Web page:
Lusaka/Bonn, 27 June 2015 Values and convictions as well as their anchoring in one’s own culture are indispensable for one’s self-identity. This, however, must not obscure the fact that cultural convictions may also obstruct respecting the dignity of individual human beings – and thus impede the promotion of human rights, as was emphasized at an international conference organized by the German Commission for Justice and Peace and the Jesuit Center for Theological Reflection JCTR in Lusaka (Zambia) in which participated, among others, the Vice-President of the Symposium of Episcopal Conferences of Africa and Madagascar SECAM, Archbishop Gabriel Anokye (Ghana), the Archbishop of Johannesburg Buti Tlhagale (South Africa) as well as senior representatives of the United Nations and of the African system of human rights protection.
The experiences both in Europe and in Africa show that especially women suffer from different forms of discrimination due to traditional role patterns. The Church also played a role in this, but in many places nowadays strongly supports the struggle for the rights of women, said Auxiliary Bishop Dr Stefan Zekorn from Munster, who represented the German Bishops’ Conference at the meeting. Particularly the experiences in Africa reveal the deeply rooted discrimination of women in social structures as Archbishop Tlhagale emphasized. “The traditional culture forms and the African belief-system have conspired to subdue women. Even though many cultural practices are falling into disuse, genuine cultural change takes place at a snail’s pace.” The importance of the right to changes must not be underestimated: “It is imperative that National governments incorporate into their Constitutions the Human Rights doctrine and commit them to implementing these rights”, said the Archbishop.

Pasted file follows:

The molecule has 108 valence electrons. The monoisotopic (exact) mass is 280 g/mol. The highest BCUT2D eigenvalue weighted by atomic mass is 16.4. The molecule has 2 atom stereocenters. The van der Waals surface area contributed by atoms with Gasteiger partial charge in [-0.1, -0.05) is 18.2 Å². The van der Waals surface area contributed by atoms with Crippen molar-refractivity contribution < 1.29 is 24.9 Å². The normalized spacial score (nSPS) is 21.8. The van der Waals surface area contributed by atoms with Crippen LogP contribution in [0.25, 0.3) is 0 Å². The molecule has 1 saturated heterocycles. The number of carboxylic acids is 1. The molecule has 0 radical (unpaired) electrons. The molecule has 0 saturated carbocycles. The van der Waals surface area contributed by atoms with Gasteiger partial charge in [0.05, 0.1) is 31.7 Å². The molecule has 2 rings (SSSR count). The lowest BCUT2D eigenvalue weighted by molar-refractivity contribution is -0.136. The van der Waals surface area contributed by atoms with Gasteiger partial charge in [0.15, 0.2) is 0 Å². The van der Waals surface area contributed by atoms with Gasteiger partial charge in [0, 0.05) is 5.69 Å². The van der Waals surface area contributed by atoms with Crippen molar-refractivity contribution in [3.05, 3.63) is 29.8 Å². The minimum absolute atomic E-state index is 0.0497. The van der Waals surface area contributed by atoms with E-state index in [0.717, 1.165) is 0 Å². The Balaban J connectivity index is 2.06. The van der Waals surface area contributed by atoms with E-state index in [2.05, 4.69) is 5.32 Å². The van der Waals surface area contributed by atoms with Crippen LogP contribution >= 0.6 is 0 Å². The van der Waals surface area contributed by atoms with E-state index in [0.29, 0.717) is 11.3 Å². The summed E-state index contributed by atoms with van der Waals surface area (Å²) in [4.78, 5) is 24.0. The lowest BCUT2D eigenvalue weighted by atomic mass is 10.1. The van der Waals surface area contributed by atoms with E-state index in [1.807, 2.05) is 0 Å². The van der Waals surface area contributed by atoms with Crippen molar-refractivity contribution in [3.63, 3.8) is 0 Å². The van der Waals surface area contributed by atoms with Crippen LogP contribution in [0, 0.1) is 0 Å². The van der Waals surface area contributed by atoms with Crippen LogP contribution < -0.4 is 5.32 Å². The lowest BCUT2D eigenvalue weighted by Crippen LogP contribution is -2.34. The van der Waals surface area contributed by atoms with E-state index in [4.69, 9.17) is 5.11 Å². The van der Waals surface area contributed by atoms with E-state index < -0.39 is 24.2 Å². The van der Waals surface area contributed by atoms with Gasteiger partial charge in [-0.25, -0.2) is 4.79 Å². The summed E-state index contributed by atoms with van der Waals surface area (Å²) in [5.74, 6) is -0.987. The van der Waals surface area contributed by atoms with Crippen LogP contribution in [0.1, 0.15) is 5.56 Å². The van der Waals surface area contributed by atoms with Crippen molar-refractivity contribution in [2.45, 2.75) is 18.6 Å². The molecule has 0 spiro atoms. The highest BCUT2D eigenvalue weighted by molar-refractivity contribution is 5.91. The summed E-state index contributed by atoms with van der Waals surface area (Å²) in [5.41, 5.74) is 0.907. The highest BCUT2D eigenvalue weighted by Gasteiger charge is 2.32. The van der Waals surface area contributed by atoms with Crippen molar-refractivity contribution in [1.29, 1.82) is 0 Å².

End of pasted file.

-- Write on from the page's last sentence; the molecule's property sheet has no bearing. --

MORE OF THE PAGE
After all, the commitment to human rights is one of the best values and traditions within the Church, which time and again have to be remembered in order to give effect to the social teaching. Archbishop Anokye reiterated the conviction that “human rights emanate from the fact that each and every one of us is made in the image and likeness of God (Genesis 1:26ff). To violate these rights means we are going against God’s own design for the wellbeing of the person. Hence the everlasting fight to promote, defend and protect them.”
In his résumé, Heiner Bielefeldt, the UN Special Rapporteur on freedom of religion and belief and chairperson of the human rights section of the JP Commission, underlined that the evaluation of traditions must be oriented towards the human dignity. Insofar as traditions and cultural convictions encourage people to live a self-determined life with equal rights they represent an important source of motivation also for the commitment to human rights. “Human Rights must find an echo in people’s everyday life-world, which is composed by various traditions. Otherwise they can’t unfold their liberating power”. Quite frequently, however, cultural practices and behaviour patterns conflict with the free development of a person and put limits on people. Referring to a lack of respect for human dignity, such traditions must be criticised as incompatible with human rights in all societies, Bielefeld summed up.
Opening Words - Gertrud Casel
Traditional Values - Gabriel J. Anokye
Discrimination Rooted in Culture - Buti Tlhagale
Violence Against Women - Stefan Zekorn
Challenges of Traditional Values for Development Coop. - Martin Mauthe
Right to Health - Lilian Kiefer
Marco Moerschbacher in his presentation relied on a recently published
study on HIV/AIDS in which he was involved:
Responses of the Catholic Church to HIV and AIDS in Africa: Lessons learned
Long Version, Short Version